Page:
Published Jul. 31, 2014
By Ty Beaver, Tri-City Herald
Columbia Basin College professor Karen Grant uses a high-performance
liquid chromatography machine to separate, identify and quantify
compounds in the college's chemistry instruments laboratory. Grant, who
started teaching at CBC in 1981, is being inducted this year as a fellow
to the American Chemical Society.
A force of nature.
That's one way to describe Karen Grant.
Columbia Basin College's chemistry professor also can be called a
fellow of the American Chemical Society, the largest scientific society
in the world.
For 30 years she's worked to build a chemistry
program on the campus of the Pasco community college that's uncommon
outside of four-year universities.
Her intense focus and endless
drive have yielded surprise discoveries, such as an anti-inflammatory
derived from noble fir trees to a source of vanilla flavoring from tree
But despite opportunities to do research elsewhere, Grant
stayed at CBC. She loves working with students, she said, something she
wouldn't necessarily get to do at a larger university.
a lot of research faculty at those schools who were there to do
research, and teaching was a sideline," she said of her time as a
graduate student. "I just felt my best contribution was in teaching."
will be one of 99 fellows to be recognized for their contributions to
chemistry at the society's conference on Aug. 11 in San Francisco.
Past students and CBC officials said it's an honor long deserved for the educator and scientist.
wasn't just this person up at the front of the class lecturing,
lecturing, lecturing," said Greg Crouch, a former student and now
associate chemistry professor at Washington State University in Pullman.
"She was very obviously passionate about what she did."
Nurturing student research
Grant grew up outside of Boston but moved west to finish her graduate work at Oregon State University.
arrived at Columbia Basin College in 1981, a time when the chemistry
department was struggling, she said. The college hired her to teach
"When I first got here, we were in a building
that didn't have much in the way of labs or air conditioning or
anything," she said.
Organic chemistry is Grant's favorite lab
course to teach, noting "freshmen chemistry is just measuring things,
but in organic chemistry you get to isolate caffeine from tea."
invested a lot of time in getting instruments for the college's labs,
applying for grants and seeking donations from companies such as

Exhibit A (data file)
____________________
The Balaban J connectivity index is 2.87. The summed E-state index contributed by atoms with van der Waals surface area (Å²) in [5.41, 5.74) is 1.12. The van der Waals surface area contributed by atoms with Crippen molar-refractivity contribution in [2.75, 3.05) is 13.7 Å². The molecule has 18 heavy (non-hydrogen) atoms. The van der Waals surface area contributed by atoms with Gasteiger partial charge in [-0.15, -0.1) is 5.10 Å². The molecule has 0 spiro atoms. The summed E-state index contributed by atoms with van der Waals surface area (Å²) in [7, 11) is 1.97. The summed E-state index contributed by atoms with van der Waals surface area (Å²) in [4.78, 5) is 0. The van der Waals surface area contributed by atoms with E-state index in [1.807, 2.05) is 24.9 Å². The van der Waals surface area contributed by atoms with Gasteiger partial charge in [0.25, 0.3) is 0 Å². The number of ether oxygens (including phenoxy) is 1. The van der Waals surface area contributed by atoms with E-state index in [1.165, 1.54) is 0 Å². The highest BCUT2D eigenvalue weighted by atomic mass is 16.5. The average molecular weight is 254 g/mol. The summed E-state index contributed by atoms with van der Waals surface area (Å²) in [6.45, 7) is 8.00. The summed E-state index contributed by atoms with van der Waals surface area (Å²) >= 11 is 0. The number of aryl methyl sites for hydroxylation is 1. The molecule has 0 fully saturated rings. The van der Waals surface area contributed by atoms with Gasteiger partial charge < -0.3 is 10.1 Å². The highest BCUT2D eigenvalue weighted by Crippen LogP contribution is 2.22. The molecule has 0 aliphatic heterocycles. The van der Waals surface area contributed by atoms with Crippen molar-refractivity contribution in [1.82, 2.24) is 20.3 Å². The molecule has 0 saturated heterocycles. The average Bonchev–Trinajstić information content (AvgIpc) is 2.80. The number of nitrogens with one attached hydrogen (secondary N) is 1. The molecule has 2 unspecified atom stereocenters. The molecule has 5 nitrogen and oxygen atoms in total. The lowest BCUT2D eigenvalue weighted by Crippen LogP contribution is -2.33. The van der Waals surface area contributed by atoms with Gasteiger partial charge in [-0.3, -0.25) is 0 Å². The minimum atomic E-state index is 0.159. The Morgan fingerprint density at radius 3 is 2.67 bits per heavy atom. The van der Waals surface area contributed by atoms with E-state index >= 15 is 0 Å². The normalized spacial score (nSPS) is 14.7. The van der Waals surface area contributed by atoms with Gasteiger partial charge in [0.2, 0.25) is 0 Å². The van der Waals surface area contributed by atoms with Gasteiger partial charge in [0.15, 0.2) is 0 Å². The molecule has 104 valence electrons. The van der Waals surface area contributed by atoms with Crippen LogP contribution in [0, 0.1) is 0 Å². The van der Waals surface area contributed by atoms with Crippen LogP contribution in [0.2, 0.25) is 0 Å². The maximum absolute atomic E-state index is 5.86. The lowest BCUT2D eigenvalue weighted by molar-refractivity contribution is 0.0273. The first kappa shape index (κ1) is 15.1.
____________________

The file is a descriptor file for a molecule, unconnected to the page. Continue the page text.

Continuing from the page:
Battelle, which operates Pacific Northwest National Laboratory for the
Department of Energy.
But she wanted more students to be able to do more hands-on chemistry, so she started the research program in the early 1990s.
led to a noble fir needles study, originally undertaken for the
Confederated Tribes of Warm Springs to see if the trees' scent could be
isolated and sold as an essential oil.
Students isolated the oil easily enough but also found guaiazulene, a compound that could be used as an anti-inflammatory.
project found vanillin -- a popular food and cosmetic compound mostly
derived from vanilla beans -- in the bark of a lowland tree from
American Samoa in the South Pacific.
And Grant has looked for
plenty of other student research opportunities, relying on her
connections at PNNL, where she's been a research fellow during the
One project she and two students worked on with two PNNL
scientists in 2004 yielded a system to analyze a person's saliva to
measure exposure to various compounds, such as pesticides, drugs or
Their paper on the subject was in the top 10 of more
than 500 submitted to the Department of Energy's Journal of
Undergraduate Research, Grant said.
"CBC was up there with
Harvard, MIT and Cal Tech," she said, chuckling as she recalled the
shocked looks researchers gave her when they learned CBC was a community
"I really believe students live up to your expectations of them," she said.
who never married or had children, also teaches at WSU Tri-Cities, with
some of those students using the lab space at the community college for
Her former student, Crouch, attended CBC in the mid-1980s and originally wanted to go on to medical school.
He hated the first chemistry class he took but changed his tune and his career path after taking the course again from Grant.
She invited questions and was intensely focused when teaching, he remembered.
dry erase markers would frequently run out while she was furiously
writing equations on the board, but she'd whip out another marker
without missing beat and keep the equation flowing, he said.
Grant's focus on her students and science is well-known throughout the college, CBC President Rich Cummins said.
she fell ill years ago and was hospitalized, the one thing she kept
talking about was that she needed to get back to work and to her
"She's always focused on her work," Cummins said.
That focus isn't wavering.
will be the first to offer an honors-level course at the college soon,
the beginning of a broader honors program. She said her classes at CBC
and WSU Tri-Cities are much larger than they've been in past years.
There's still research projects to do as well. And she admitted they don't always yield fascinating results.
"I tell students that if they get negative results, they still learned something," she said.
Published with permission of the Tri-City Herald. Additional news stories can be accessed online at the Tri-City Herald.
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